These Frenchmen always wanted to go to Paris. Marseille was not exactly an academic place, but they had a group of highly skilled mathematicians there. In fact, I spent four years together, divided into several periods. ... My French was basically a scandal, but I managed to live in everyday life. I wonder if there is anything about one's intellectual capacity being used up by logical thinking. At least I have noticed that some colleagues have the same problem.Bratteli attended the "Conference on C*-algebras and their Applications in Theoretical Physics" held in Rome from 13-18 October 1975 and published the paper Self-adjointness of unbounded derivations on C*-algebras in the Proceedings of the onference. His first paper written jointly with Derek W Robinson was Green's functions, Hamiltonians and modular automorphisms (1976). As well as undertaking research at the Centre de Physique Théorique in Marseille, Bratteli also spent time at the Zentrum für interdisziplinäre Forschung of Bielefeld University in Germany.
In 1978 Derek Robinson became a professor at the Australian National University. Bratteli continued to collaborate with Robinson and made several trips to Australia. On one of these trips he stopped in Thailand and met Wasana in Bangkok. They later married.
In 1980 Bratteli became a professor at the Norwegian University of Technology in Trondheim. He remained there until 1991 when he moved to Oslo to become professor at the University of Oslo. His publication record from his time in Trondheim until 2008 was remarkable. Partly it came about because every summer, and sometimes also in the Christmas holidays, he would go and visit other mathematicians and they would spend their time on research ending up with many-author papers. In fact the last single author paper Bratteli wrote was a conference paper published in 1988, and he had around 50 multi-author works in the following 20 years.
For a list of papers by Bratteli, see THIS LINK.
In 1980, in collaboration with Derek Robinson, he published Operator algebras and quantum statistical mechanics, Volumes I and II. In some ways Bratteli considered this his greatest achievement :-
That book is one of the things I am most proud of. Not only has it become the most cited textbook on the subject, it also contains some original work. For example, the book contains an explanation of the phenomenon of magnetism, using mathematical analysis.S Sakai, in the review of this book, wrote :-
In the book under review, the authors describe the elementary theory of operator algebras and parts of the up-to-date advanced theory which are of relevance to mathematical physics. Subsequently they describe various applications to statistical mechanics. The selection of topics from the advanced theory in this book is reasonable, though it somewhat leans towards the research directions and tastes of the authors. The reference list is not complete, so that references on the historical background in some sections are not enough. However these minor criticisms are negligible. By and large the authors have excellently done the difficult job of exposing the subject matter which is a mixture of standard theory and new research work which has not previously appeared in book form. It is a good textbook for mathematicians and physicists who want to learn the C*-quantum physics.Bratteli wrote several further books. For example, he co-authored Wavelets through a looking glass (2002) with Palle Jorgensen. Gilbert Walter writes in a review:-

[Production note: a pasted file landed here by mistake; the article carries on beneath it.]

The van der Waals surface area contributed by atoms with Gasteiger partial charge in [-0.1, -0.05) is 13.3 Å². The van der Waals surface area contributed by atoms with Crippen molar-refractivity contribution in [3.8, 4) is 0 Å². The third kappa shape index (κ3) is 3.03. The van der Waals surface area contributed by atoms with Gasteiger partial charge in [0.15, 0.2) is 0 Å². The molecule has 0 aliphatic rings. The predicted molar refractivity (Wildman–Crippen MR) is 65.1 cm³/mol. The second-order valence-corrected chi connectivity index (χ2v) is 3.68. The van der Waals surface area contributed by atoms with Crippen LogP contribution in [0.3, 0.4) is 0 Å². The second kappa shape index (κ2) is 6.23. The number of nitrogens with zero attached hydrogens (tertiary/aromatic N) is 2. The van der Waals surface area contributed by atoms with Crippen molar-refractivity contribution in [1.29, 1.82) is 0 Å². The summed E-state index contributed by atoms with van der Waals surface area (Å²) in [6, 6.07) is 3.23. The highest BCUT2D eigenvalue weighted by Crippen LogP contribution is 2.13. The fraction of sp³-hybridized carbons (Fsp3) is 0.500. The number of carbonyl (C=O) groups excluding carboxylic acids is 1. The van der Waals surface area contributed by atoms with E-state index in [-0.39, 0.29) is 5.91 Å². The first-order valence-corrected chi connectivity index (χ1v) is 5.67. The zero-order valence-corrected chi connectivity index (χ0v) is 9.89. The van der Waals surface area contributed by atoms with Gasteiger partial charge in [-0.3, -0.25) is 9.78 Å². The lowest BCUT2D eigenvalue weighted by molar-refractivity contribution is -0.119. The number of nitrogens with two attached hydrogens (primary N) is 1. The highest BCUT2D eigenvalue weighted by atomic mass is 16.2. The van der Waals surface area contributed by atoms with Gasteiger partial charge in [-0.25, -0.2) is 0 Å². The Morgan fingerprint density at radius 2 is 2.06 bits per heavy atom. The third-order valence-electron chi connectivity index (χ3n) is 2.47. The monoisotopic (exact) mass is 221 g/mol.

In the last few years, a plethora of books on wavelets have appeared. Most have been variations on the same themes which were covered in some detail by Daubechies in 1992 and by Meyer in 1990. So I was expecting more of the same in this book. But it's different, a lot different. One difference is its point of view which derives more from mathematical physics than from signal processing. This enables the authors to take a fresh look at the subject and develop a new intuition for many topics. It particular, they make more extensive use of spectral theory than is usual in the subject. The book also has a number of unusual aspects in its organization. Each of the six chapters begins with a relatively intuitive vignette which is written in a more leisurely style than other parts of the book. These sections give the book much of its flavour; they are entitled respectively: "Overture: why wavelets'', "The dangers of navigating the landscape of wavelets'', "The world of the spectrum'', "A slanted matrix from dynamics'', "The fine structure of correlation'', and "The other side of wavelets''. Each gives an introduction to the topics in the chapter and explains why they are discussed and where they come from.We learn something of Bratteli's character from the description of his room given by his interviewer in :-
Ola Bratteli is a very modest man. Still, he lets us enter into the innermost living room, where thin curtains dim the light before it falls on art and antiques from all parts of the world. "'The four seasons' come from Shanghai," he tells me, "I liked the sensitivity of the female artist, though it is not easy to say what that season is like. The abstract image over there I bought from a local artist when I lived in Marseille. Marianne, my youngest sister, who is a painter, cannot endure it." The Möbius Award from the Research Council of Norway, which Ola Bratteli and Erling Størmer shared in 2004 for outstanding research in the field of operator algebra, fights for one's attention with Russian jewelry boxes and Thai Buddha figures. I ask him about the bust in the corner. "It is my father, Nils Aas made it," he tells me, "I inherited it when Mom died. Father was prime minister in the seventies, yes, but you might know that?"Bratteli received several awards for his outstanding research. For example, he received: (i) The Professor Ingerid Dal and Sister Ulrikke Greve Dal's scholarship in support of humanistic research in 2001; (ii) The Nansen Foundation's prize for outstanding research from The Norwegian Academy of Sciences in 2004; and (iii) The Research Council of Norway's prize, the Möbius Prize, for outstanding research in 2004. This last mentioned prize he shared with Erling Størmer.
Article by: J J O'Connor and E F Robertson